This method requires that the eigenfunctions of x, here , are orthogonal and complete. In general this is guaranteed by SturmLiouville theory
SturmLiouville theory
In mathematics and its applications, a classical Sturm–Liouville equation, named after Jacques Charles François Sturm and Joseph Liouville , is a real secondorder linear differential equation of the form...
.
Nonhomogeneous case
Suppose the equation is nonhomogeneous,with the boundary condition the same as .
Expand h(x,t) ,u(x,t) and f(x,t) into
where h_{n}(t) and b_{n} can be calculated by integration, while u_{n}(t) is to be determined.
Substitute and back to and considering the orthogonality of sine functions we get
which are a sequence of linear differential equations that can be readily solved with, for instance, Laplace transform,or Integrating factor
Integrating factor
In mathematics, an integrating factor is a function that is chosen to facilitate the solving of a given equation involving differentials. It is commonly used to solve ordinary differential equations, but is also used within multivariable calculus, in this case often multiplying through by an...
. Finally, we can get
If the boundary condition is nonhomogeneous, then the expansion of and is no longer valid. One has to find a function v that satisfies the boundary condition only, and subtract it from u. The function uv then satisfies homogeneous boundary condition, and can be solved with the above method.
In orthogonal curvilinear coordinates, separation of variables can still be used, but in some details different from that in Cartesian coordinates. For instance, regularity or periodic condition may determine the eigenvalues in place of boundary conditions. See spherical harmonics for example.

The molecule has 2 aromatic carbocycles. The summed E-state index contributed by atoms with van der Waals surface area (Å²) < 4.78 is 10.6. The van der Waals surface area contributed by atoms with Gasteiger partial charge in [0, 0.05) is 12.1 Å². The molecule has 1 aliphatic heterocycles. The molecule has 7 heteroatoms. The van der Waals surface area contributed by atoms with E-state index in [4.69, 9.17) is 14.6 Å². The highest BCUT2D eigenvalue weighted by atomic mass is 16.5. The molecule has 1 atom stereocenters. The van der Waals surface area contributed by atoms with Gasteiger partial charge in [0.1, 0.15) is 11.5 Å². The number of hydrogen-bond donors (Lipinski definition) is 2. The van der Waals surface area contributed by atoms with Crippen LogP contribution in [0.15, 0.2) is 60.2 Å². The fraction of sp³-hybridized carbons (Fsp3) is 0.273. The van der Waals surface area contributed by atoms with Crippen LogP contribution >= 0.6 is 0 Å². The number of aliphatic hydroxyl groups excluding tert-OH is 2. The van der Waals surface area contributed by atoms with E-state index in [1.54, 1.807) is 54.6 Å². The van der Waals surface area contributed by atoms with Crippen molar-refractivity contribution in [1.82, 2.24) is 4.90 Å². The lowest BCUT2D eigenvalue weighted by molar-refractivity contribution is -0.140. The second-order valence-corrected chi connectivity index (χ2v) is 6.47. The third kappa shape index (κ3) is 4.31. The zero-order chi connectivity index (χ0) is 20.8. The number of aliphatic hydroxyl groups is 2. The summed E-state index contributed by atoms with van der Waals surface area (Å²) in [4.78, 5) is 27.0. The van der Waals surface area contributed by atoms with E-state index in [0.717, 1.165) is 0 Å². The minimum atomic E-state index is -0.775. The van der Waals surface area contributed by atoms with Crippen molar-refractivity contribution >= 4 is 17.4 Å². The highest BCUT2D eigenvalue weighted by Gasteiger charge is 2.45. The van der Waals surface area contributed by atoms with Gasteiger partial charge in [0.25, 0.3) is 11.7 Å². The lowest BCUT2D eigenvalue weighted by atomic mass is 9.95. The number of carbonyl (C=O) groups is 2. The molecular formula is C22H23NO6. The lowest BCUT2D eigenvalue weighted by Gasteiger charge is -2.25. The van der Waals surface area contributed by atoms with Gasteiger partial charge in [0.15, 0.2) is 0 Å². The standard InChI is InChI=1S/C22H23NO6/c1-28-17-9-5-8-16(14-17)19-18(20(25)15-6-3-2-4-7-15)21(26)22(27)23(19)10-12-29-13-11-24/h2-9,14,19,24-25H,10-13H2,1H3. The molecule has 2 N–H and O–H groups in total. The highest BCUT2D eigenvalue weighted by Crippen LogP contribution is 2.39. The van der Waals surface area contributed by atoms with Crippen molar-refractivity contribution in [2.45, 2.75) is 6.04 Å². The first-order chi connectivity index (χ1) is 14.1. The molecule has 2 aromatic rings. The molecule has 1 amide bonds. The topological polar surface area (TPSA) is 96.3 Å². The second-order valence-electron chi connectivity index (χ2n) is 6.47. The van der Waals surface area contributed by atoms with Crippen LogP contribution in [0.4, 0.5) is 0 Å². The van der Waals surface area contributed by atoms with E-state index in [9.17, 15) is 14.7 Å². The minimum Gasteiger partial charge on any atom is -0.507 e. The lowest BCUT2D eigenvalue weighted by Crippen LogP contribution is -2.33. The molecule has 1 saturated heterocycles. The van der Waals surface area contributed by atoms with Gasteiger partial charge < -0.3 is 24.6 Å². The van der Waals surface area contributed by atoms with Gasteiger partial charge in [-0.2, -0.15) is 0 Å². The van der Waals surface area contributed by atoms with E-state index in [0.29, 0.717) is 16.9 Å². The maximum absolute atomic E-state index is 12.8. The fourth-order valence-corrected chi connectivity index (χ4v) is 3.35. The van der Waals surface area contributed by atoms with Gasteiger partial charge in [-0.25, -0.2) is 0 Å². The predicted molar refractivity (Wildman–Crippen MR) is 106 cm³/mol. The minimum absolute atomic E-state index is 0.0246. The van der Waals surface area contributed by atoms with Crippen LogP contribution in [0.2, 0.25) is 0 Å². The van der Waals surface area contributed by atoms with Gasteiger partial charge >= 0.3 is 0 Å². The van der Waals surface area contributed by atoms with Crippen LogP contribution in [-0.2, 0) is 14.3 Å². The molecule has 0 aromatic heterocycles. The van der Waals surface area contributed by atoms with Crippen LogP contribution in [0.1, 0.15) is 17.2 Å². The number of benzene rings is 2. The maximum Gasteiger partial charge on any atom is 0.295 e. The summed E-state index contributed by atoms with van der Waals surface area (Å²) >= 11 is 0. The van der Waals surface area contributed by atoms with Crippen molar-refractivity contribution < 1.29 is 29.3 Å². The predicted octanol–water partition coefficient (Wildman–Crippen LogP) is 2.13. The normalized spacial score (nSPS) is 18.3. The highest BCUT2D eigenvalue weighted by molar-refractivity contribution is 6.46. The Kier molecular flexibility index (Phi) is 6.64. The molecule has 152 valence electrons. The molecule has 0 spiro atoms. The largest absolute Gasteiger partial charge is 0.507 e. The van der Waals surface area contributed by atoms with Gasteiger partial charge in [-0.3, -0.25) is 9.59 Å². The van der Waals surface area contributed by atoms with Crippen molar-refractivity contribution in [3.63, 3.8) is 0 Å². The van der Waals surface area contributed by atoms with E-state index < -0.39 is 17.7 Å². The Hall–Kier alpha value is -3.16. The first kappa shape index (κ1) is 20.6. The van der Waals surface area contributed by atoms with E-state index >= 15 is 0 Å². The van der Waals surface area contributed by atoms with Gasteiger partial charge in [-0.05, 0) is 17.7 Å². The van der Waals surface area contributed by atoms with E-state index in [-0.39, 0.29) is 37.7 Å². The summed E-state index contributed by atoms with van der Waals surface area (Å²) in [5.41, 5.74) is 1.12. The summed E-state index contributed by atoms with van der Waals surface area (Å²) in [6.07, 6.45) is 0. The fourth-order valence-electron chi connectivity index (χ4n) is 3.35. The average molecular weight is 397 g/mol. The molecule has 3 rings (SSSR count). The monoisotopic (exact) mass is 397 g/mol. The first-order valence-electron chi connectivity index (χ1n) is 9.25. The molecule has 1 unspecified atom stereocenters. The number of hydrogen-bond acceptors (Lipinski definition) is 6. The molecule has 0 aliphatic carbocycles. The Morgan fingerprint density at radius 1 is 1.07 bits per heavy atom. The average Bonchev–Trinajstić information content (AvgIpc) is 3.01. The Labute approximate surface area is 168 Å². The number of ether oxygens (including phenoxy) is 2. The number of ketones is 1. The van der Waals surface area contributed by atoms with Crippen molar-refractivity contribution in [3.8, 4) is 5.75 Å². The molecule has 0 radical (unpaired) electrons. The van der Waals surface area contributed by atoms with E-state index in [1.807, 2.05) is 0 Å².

Matrices
The matrix form of the separation of variables is the Kronecker sum.As an example we consider the 2D discrete Laplacian
Discrete Laplace operator
In mathematics, the discrete Laplace operator is an analog of the continuous Laplace operator, defined so that it has meaning on a graph or a discrete grid...
on a regular grid
Regular grid
A regular grid is a tessellation of ndimensional Euclidean space by congruent parallelotopes . Grids of this type appear on graph paper and may be used in finite element analysis as well as finite volume methods and finite difference methods...
:
where and are 1D discrete Laplacians in the x and ydirections, correspondingly, and are the identities of appropriate sizes. See the main article Kronecker sum of discrete Laplacians
Kronecker sum of discrete Laplacians
In mathematics, the Kronecker sum of discrete Laplacians, named after Leopold Kronecker, is a discrete version of the separation of variables for the continuous Laplacian in a rectangular cuboid domain.General form of the Kronecker sum of discrete Laplacians:...
for details.
External links
 Methods of Generalized and Functional Separation of Variables at EqWorld: The World of Mathematical Equations.
 Examples of separating variables to solve PDEs.